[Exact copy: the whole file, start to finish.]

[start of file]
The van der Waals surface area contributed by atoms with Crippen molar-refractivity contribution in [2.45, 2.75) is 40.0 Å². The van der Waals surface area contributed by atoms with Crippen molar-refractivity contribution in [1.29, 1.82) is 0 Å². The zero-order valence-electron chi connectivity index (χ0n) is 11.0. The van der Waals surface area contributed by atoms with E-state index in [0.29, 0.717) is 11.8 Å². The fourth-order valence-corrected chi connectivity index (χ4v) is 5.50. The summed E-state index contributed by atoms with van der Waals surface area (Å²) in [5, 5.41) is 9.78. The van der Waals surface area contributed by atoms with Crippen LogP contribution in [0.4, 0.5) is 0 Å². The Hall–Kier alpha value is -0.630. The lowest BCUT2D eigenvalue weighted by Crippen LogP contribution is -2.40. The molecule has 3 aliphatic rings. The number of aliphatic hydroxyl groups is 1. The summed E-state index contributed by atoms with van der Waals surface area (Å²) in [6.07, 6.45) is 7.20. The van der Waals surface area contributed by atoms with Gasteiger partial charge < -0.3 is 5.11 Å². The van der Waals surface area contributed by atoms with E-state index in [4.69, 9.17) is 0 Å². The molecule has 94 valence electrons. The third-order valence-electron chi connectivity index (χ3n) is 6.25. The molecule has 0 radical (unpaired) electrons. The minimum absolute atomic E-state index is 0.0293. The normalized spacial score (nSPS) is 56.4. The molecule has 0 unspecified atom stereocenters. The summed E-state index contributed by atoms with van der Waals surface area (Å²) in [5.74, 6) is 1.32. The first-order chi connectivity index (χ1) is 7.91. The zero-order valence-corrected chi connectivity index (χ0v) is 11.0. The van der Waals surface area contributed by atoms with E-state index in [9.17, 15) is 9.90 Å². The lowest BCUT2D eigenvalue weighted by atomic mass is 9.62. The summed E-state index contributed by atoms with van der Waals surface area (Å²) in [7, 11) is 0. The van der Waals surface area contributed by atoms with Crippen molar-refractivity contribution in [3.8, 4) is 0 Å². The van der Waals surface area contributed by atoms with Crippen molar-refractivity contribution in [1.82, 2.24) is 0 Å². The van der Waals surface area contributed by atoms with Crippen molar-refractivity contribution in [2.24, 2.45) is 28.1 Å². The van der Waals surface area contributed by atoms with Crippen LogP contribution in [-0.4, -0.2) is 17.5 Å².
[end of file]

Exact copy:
The van der Waals surface area contributed by atoms with Crippen molar-refractivity contribution in [2.45, 2.75) is 40.0 Å². The van der Waals surface area contributed by atoms with Crippen molar-refractivity contribution in [1.29, 1.82) is 0 Å². The zero-order valence-electron chi connectivity index (χ0n) is 11.0. The van der Waals surface area contributed by atoms with E-state index in [0.29, 0.717) is 11.8 Å². The fourth-order valence-corrected chi connectivity index (χ4v) is 5.50. The summed E-state index contributed by atoms with van der Waals surface area (Å²) in [5, 5.41) is 9.78. The van der Waals surface area contributed by atoms with Crippen LogP contribution in [0.4, 0.5) is 0 Å². The Hall–Kier alpha value is -0.630. The lowest BCUT2D eigenvalue weighted by Crippen LogP contribution is -2.40. The molecule has 3 aliphatic rings. The number of aliphatic hydroxyl groups is 1. The summed E-state index contributed by atoms with van der Waals surface area (Å²) in [6.07, 6.45) is 7.20. The van der Waals surface area contributed by atoms with Gasteiger partial charge < -0.3 is 5.11 Å². The van der Waals surface area contributed by atoms with E-state index in [4.69, 9.17) is 0 Å². The molecule has 94 valence electrons. The third-order valence-electron chi connectivity index (χ3n) is 6.25. The molecule has 0 radical (unpaired) electrons. The minimum absolute atomic E-state index is 0.0293. The normalized spacial score (nSPS) is 56.4. The molecule has 0 unspecified atom stereocenters. The summed E-state index contributed by atoms with van der Waals surface area (Å²) in [5.74, 6) is 1.32. The first-order chi connectivity index (χ1) is 7.91. The zero-order valence-corrected chi connectivity index (χ0v) is 11.0. The van der Waals surface area contributed by atoms with E-state index in [9.17, 15) is 9.90 Å². The lowest BCUT2D eigenvalue weighted by atomic mass is 9.62. The summed E-state index contributed by atoms with van der Waals surface area (Å²) in [7, 11) is 0. The van der Waals surface area contributed by atoms with Crippen molar-refractivity contribution in [3.8, 4) is 0 Å². The van der Waals surface area contributed by atoms with Crippen molar-refractivity contribution in [1.82, 2.24) is 0 Å². The van der Waals surface area contributed by atoms with Crippen molar-refractivity contribution in [2.24, 2.45) is 28.1 Å². The van der Waals surface area contributed by atoms with Crippen LogP contribution in [-0.4, -0.2) is 17.5 Å².